Early in Bong Joon-ho’s last feature, 2006’s The Host, there’s a scene in which the dysfunctional Park family assembles to publicly mourn their youngest member, whom they (as well as the audience) believe has been eaten by a giant aquatic mutant that has emerged from the Han River. Each of the Parks is uniquely, comically pitiable: the poor, overindulgent father; the daughter left with a bronze medal in archery after choking at the last minute; the belligerent, unemployed alcoholic son. Each of the characters bawls loudly for their departed, but this mourning goes just a bit too far. Soon the scene moves from bathos to slapstick: they fall on the floor, thrashing about and kicking one another, as Bong demonstrates his total mastery of mood, converting tragedy to comedy in a series of very precise set-ups and carefully measured performances.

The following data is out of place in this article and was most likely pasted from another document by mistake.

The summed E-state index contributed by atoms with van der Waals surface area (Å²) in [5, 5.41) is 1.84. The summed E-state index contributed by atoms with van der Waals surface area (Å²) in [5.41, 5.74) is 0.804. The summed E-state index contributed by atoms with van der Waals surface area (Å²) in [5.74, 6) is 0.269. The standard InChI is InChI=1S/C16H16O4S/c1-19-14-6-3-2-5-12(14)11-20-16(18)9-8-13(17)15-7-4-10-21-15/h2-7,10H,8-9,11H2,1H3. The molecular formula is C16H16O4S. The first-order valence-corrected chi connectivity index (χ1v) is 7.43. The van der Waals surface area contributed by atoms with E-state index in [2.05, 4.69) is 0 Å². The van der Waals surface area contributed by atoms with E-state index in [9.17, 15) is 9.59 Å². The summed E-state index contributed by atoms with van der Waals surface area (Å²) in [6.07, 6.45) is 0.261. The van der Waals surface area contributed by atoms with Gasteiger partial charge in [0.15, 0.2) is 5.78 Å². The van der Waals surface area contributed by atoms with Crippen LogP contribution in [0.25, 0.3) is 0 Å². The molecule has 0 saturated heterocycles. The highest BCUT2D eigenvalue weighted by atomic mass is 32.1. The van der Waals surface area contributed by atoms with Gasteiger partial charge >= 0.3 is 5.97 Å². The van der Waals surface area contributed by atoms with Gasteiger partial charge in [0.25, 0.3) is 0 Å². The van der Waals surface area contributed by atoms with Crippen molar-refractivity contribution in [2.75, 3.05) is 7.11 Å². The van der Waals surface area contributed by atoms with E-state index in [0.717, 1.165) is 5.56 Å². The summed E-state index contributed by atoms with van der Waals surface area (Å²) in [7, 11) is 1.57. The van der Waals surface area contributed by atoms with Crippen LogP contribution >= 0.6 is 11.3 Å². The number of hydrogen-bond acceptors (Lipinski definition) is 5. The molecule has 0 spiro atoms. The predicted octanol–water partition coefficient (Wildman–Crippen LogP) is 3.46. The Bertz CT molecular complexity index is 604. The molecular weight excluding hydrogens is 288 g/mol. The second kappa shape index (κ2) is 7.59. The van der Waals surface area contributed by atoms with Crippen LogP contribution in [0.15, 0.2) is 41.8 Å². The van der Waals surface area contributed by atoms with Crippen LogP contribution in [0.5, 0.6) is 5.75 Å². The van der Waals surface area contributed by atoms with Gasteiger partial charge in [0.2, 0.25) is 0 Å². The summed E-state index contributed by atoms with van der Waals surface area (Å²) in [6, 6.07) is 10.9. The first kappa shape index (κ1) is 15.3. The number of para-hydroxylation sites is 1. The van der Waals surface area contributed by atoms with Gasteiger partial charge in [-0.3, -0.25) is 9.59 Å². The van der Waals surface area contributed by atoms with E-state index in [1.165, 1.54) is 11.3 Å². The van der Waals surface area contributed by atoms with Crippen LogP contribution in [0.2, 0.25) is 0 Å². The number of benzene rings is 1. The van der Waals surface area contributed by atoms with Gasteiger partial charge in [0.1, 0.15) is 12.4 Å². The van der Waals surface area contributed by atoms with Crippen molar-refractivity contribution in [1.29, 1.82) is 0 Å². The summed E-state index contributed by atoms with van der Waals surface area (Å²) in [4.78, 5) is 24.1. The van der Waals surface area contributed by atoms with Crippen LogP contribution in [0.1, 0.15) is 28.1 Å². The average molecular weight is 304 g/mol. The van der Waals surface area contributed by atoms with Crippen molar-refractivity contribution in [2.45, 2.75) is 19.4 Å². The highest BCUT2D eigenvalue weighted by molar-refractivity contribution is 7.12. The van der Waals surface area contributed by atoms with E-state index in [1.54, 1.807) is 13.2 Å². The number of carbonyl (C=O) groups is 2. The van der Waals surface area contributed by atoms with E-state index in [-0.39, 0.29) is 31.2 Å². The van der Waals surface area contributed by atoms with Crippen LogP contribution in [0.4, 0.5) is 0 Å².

The Host remains the highest grossing South Korean film of all time, a ten-million-dollar monster movie with both a heart and a healthy dose of awkwardness. It mainly succeeds by deftly balancing the personal, the political, and the paranormal: coy jabs at political ham-fistedness and media-driven hysteria sit comfortably alongside quotidian family squabbles and knowing action-movie operatics. (It pays as much attention to the preparation of instant ramen as it does to large-scale carnage.) On the surface, his latest film, Mother, seems somewhat less ambitious by comparison. Concerning a small-town murder that has been hastily pinned on a young retarded man, it seems to lack the showmanship and entertainment value of The Host. But in its achingly precise mise-en-scène, its deeply affecting elegiac tone, its finely calibrated performances, and, yes, its straight-up knee-slapping silliness, Mother represents the work of an astonishingly talented narrative filmmaker at the height of his abilities—the precise ratio of restraint and exaggeration is expertly calculated in every scene. Read the rest of Leo Goldsmith's review of Mother.